I ask everyone to pray for the Church in Pennsylvania, though these dioceses over the last 20 years have greatly evolved from how they are described in the Grand Jury Report, the Church must face its past sins with great patience, responsibility, repentance and conversion.

Creating an environment where children are safe from abuse remains a top priority in the Archdiocese of Denver. In our archdiocese, we require background checks and Safe Environment Training for all priests, deacons, employees, and any volunteers who are around children. During this training, everyone is taught their role as a mandatory reporter, and what steps to follow if they witness or even suspect abuse. We also require instruction for children and young people, where they are taught about safe and appropriate boundaries, and to tell a trusted adult if they ever feel uncomfortable. We participate in regular independent audits of our practices, and we have been found in compliance every year since the national audit began in 2003.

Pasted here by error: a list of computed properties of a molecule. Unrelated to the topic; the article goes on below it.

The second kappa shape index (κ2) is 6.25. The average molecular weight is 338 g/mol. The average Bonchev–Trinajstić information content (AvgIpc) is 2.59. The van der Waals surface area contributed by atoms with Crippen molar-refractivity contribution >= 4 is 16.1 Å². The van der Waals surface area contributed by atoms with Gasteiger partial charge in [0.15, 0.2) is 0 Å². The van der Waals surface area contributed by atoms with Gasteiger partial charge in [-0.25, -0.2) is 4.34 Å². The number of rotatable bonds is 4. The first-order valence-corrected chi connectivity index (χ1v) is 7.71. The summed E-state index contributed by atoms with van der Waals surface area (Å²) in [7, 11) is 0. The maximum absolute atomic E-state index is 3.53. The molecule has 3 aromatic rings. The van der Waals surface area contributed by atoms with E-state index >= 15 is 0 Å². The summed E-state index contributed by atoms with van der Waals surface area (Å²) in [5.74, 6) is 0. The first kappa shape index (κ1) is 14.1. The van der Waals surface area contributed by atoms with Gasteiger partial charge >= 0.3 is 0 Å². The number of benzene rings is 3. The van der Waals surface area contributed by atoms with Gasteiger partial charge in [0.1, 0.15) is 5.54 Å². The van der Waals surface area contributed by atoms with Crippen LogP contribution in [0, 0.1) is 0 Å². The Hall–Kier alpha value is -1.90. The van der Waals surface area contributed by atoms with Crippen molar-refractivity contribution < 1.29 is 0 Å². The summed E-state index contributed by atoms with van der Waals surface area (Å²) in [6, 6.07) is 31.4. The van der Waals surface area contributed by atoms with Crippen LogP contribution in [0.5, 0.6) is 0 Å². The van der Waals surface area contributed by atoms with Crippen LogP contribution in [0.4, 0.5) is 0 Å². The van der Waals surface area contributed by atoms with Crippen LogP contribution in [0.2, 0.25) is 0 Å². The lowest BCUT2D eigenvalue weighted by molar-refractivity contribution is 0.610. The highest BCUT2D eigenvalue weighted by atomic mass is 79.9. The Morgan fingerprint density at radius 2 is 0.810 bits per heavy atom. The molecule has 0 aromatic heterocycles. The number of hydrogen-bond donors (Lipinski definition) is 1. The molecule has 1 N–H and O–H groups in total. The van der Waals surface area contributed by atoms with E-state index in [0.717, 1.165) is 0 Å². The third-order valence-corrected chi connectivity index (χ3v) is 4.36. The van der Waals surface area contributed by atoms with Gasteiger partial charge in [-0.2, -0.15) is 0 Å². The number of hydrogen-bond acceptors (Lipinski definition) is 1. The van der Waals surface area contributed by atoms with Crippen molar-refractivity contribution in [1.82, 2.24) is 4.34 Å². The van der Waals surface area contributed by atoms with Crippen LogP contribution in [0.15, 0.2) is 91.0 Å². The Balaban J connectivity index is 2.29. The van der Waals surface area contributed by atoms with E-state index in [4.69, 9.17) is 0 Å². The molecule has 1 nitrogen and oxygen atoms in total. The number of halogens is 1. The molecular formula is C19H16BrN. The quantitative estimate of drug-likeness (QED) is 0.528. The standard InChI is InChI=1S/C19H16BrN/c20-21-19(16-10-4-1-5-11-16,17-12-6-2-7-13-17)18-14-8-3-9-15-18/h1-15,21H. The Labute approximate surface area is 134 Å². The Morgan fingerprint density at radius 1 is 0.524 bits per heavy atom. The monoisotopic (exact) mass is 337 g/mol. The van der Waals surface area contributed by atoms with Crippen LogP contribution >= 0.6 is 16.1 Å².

Finally, while we have made strides to improve our Archdiocese, I am aware that the wounds of past transgressions remain. We are committed to helping victims of abuse and we are willing to meet with anyone who believes they have been mistreated.

I urge all of us to pray for holiness, for the virtues, and for a deeper relationship with Jesus Christ. Only he and he alone can heal us, forgive us, and bring us to the Father. Be assured of my prayers for all of you and most especially the victims of any type of sexual abuse committed by anyone.

Sincerely yours in Christ,
Archbishop Samuel J. Aquila